The second day of the course, we had lecture in the class room, however the time we would spend in the field would increase.

We learned the various methods and patterns of camouflage as well as the pros and cons of each along with learning how to make a ghillie suit.  Later that day we would put these lessons into practice and conceal ourselves in a large field full of brush, trees, leaves and have the lead instructor see if he could detect us.

Speaking of detecting, we also had a lesson and field exercise in target detection and range estimation.  Both of which were skills that I felt I was weak in however I discovered that I was good in these areas.

Day 3

Topics Covered:  First Aid, Patrolling, Tactics, Shelters

This is when TEOTWAWKI happens.  We are sitting in class and all of a sudden an instructor kicks down the door and tells us that we need to gather our gear as the shit has hit the fan and we need to head for the hills.  It’s 45 degrees outside, rainy, cold and windy.  We get our gear and head into the mountains for the next few days.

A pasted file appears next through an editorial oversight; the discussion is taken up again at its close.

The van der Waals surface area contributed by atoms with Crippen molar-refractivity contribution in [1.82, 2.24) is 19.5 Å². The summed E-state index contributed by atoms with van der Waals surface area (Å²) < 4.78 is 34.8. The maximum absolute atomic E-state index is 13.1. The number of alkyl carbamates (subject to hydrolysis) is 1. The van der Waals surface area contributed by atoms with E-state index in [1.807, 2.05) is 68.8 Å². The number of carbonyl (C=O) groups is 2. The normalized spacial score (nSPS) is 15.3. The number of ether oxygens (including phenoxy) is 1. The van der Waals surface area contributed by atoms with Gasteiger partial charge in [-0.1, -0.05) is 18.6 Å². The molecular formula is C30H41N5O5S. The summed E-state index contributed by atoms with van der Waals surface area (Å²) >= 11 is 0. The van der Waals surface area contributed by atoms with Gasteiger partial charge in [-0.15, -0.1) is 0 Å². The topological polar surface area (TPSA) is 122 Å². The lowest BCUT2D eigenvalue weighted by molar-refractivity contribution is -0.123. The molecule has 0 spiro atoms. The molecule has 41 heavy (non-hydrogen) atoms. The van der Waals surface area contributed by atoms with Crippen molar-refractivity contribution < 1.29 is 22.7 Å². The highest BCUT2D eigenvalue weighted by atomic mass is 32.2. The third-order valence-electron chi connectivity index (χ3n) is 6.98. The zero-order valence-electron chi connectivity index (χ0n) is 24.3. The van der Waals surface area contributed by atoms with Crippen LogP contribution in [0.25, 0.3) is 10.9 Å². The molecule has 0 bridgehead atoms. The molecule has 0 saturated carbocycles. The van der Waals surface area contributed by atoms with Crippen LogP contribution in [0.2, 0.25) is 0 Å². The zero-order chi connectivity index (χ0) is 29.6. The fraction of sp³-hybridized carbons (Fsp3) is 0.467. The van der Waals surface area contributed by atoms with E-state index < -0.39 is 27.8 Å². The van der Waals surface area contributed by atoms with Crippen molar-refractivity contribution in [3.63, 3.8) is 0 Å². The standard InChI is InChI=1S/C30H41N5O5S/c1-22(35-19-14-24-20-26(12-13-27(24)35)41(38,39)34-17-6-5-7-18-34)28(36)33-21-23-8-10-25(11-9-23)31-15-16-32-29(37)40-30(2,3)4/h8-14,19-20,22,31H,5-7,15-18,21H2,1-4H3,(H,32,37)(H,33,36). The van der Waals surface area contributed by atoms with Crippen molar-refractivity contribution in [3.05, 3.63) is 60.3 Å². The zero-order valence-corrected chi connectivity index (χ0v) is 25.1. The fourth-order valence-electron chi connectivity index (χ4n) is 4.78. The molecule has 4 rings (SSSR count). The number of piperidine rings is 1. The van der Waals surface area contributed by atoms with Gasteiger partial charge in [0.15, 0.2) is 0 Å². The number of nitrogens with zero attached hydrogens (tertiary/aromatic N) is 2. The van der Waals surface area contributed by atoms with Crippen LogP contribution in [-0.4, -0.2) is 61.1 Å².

Using the land navigation skills we had learned earlier, we hike to our first rendezvous point for our next lesson; patrolling and tactical maneuvers.  During this lesson we learn hand singles, verbal commands, how to patrol as a team, leadership, etc.

As we practice these skills (at this time we are broken into 2, 3 person teams) we move to our second rendezvous point.  During the course, we are ambushed multiple times which gives us the feeling of anxiety and adrenaline as we execute our evasion tactics and commands that we had learned.

Eventually, each team makes it safely to the second goal.  It’s roughly 3.30pm; we have about three hours of daylight left.  Yes, that’s right…we are sleeping in the woods.

We have 3 hours as a 3 person team to build a shelter, a fire and to set up guard shifts.

Did I mention it had rained?  It was 42 degrees, we were wet, it was cold and windy and not a dry leave or twig to be found.

My team builds a kick ass shelter, an awesome key-fire pit and a heat reflector along with gathering enough wood to keep the fire going until 7am the next morning (our new goal).